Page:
It was one of the most infamous statements an entertainer has ever made—and the comment is still talked about 44 years later.
During an interview with the London Evening Standard, one of the Beatles, John Lennon, was talking about Christianity. “It will vanish and shrink . . . I’m right and I will be proved right. We’re more popular than Jesus now.”
Although Lennon made it clear he was talking only about his native England—a point that may have been lost as the story spread--the comment outraged many Americans.
But as Robert Hart reminds us in Touchstone magazine, the comment went “practically unnoticed” in Europe and England; they were neither upset nor surprised. Why? Because Lennon was simply expressing what they already knew to be true: Christianity had already begun its long European decline. In England at the time, the Beatles really were “more popular than the Lord himself among youth.” So says Hart.
If you think about it, Lennon’s comment really should not have been so shocking. The scriptures warn us that many things will be more popular than Jesus. As the Apostle John warns us, “He was in the world, and the world was made by him, and the world knew him not.”
As Hart notes, the apostle’s words explain the “almost hidden orthodoxy we can derive from” Lennon’s words, “long assumed to have been blasphemous or boastful.” In reality, Hart writes, “they were diagnostic.”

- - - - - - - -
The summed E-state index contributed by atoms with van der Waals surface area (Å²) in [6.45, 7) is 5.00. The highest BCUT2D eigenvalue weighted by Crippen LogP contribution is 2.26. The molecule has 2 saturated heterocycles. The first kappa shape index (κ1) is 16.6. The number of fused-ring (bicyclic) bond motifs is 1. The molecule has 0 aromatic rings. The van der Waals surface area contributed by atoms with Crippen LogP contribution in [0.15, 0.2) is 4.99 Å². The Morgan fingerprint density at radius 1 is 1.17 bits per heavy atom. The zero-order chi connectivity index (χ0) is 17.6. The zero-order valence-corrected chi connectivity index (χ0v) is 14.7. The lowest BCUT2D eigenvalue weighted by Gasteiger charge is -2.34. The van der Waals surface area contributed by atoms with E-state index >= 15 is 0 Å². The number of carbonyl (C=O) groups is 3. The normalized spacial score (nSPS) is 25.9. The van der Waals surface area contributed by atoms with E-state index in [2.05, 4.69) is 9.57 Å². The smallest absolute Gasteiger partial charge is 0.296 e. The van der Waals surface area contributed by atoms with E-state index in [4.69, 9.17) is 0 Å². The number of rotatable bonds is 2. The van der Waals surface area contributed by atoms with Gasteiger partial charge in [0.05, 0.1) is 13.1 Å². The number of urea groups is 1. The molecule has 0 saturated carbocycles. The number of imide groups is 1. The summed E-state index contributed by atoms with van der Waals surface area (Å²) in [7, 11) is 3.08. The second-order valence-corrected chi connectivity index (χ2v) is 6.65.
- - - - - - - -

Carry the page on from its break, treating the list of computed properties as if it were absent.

More than 40 years after Lennon’s comment, Imagine how Americans would react if a similar statement were made today about the United States? Would the church Twist and Shout with outrage? Or would we sadly see it as an accurate observation? The truth is, Christianity has declined in America, as well. And along with it has come a substantial rise in hostility towards all things Christian.
What are we to do about it? First, we should Slow Down and ask ourselves what is more popular than Jesus in our own lives. Video games? Television? Shopping? Sports?
Second, as Hart notes, we should look to the lessons of places like Africa and Asia, where the church is growing stronger under great persecution. And we should ask ourselves if the shrinking of the church in America is entirely a bad thing. After all, as Hart writes, people used to go to church simply because that’s what respectable people did. They don’t do that so much today—which means that those who do attend are more deeply committed. That’s a good thing.
What we need to do is strengthen that commitment and Help them understand the fundamentals of the faith, which I outline in my book, The Faith, Given Once For All. Too many of our kids think that “All You Need Is Love” is the essence of Christianity. And after they learn the fundamentals, we need to drill into them an understanding of worldview, Eight Days a Week, if we have to, and how everything in our culture—including popular music—contains worldview messages.
And then we need to send them out into the world—including the world of music-loving youth. It Won’t Be Long before they start a godly Revolution.